Five reasons you’re not losing weight

Weight-loss can be tedious and in some cases reaching a healthy weight requires more than just overhauling eating habits and fitness levels.

Five reasons you're not losing weight

If you are trying to lose weight but cannot seem to shift stubborn pounds – despite following a healthy diet – simple daily habits could be undermining your efforts.

To start seeing results, you need to consider looking at your life as a whole, rather than focusing primarily on your weight-loss aim. From here you can identify the key issues that are preventing you from losing weight and achieving the healthy body you deserve.

Eating too few calories 

It is a common misconception that cutting calories will mean faster weight-loss. According to experts this is not always the case, especially as those sticking to a limited calorie intake are far more likely to binge. Furthermore, consuming too few calories affects your metabolism. Generally it is recommended that women trying to lose weight should not eat less than 1,200 calories a day, while men should never go below 1,500.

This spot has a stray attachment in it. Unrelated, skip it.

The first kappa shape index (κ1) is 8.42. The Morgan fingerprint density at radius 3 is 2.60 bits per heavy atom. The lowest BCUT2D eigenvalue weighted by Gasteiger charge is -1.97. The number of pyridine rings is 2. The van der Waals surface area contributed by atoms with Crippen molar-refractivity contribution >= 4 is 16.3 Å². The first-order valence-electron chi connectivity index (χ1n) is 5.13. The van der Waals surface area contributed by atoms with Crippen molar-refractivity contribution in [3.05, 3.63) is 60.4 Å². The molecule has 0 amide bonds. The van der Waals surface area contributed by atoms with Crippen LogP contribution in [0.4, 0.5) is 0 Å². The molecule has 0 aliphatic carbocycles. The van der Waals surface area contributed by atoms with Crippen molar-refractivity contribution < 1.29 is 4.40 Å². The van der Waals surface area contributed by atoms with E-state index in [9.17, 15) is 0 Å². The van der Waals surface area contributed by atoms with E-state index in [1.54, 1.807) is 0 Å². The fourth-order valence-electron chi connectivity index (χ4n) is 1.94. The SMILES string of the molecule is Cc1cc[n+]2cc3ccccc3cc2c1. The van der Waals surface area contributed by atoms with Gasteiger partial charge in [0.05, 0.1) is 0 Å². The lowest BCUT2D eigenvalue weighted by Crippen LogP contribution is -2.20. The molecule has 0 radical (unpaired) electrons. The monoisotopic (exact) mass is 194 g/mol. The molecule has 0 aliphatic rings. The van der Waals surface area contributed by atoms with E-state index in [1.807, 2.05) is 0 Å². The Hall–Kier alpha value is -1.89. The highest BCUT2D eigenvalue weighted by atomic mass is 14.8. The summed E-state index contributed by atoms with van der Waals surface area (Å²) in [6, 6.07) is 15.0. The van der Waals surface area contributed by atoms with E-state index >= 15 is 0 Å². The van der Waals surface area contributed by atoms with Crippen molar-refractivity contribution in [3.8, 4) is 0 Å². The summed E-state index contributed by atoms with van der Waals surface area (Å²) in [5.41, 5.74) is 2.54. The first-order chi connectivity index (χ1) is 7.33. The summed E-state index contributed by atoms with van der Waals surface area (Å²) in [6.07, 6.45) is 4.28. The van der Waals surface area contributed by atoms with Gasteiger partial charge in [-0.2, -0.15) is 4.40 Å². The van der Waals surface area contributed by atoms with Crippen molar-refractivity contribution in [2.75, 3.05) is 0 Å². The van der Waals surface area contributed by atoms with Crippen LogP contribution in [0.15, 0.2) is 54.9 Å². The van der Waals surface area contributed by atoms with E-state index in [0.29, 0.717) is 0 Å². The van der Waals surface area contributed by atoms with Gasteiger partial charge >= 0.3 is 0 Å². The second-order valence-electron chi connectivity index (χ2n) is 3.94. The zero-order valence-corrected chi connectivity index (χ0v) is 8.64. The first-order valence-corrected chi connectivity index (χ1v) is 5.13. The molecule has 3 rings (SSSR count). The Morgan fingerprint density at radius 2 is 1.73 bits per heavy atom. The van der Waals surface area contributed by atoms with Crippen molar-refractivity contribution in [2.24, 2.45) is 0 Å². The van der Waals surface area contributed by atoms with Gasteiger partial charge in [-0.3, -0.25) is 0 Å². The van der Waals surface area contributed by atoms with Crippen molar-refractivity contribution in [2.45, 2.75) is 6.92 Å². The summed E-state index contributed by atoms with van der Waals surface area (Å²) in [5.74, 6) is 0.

Skipping breakfast 

Skipping breakfast can seem like an easy opportunity to cut calories, but this meal is the most important one of the day – particularly for losing weight. Numerous studies have identified a link between breakfast and weight-loss, especially as it helps set the tone for the rest of the day. If you don’t have anything to eat first thing in the morning, you are more likely to reach for unhealthy, fast food choices later on. 

Eating the wrong things after physical activity

If you are making an effort to be more physically active to aid weight-loss, you could be ruining all your hard work if you finish off with a huge meal or sugary sports drink. Keep post-workout snacks small and opt for meals like scrambled eggs on toast to effectively refuel your body and help your muscles to recover. 

Poor sleeping habits 

Good quality sleep is essential for maintaining a healthy weight. Studies have shown that those who do not get enough sleep are likely to eat around 550 calories more throughout the day compared to those who are well rested. Aim for seven to nine hours of sleep each night to ensure you are getting the best kip.

Eating extra late at night 

Staying up late can make you hungry – even if you have already had your evening meal. Snacking to stay awake or relieve boredom during the evening may seem harmless if you choose a bowl of cereal or a piece of toast, but these snacks add calories. Change it up by going to bed earlier or eating more during the day so you won’t be so hungry late at night.

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Written by Tamara Marshall

Written by Tamara Marshall

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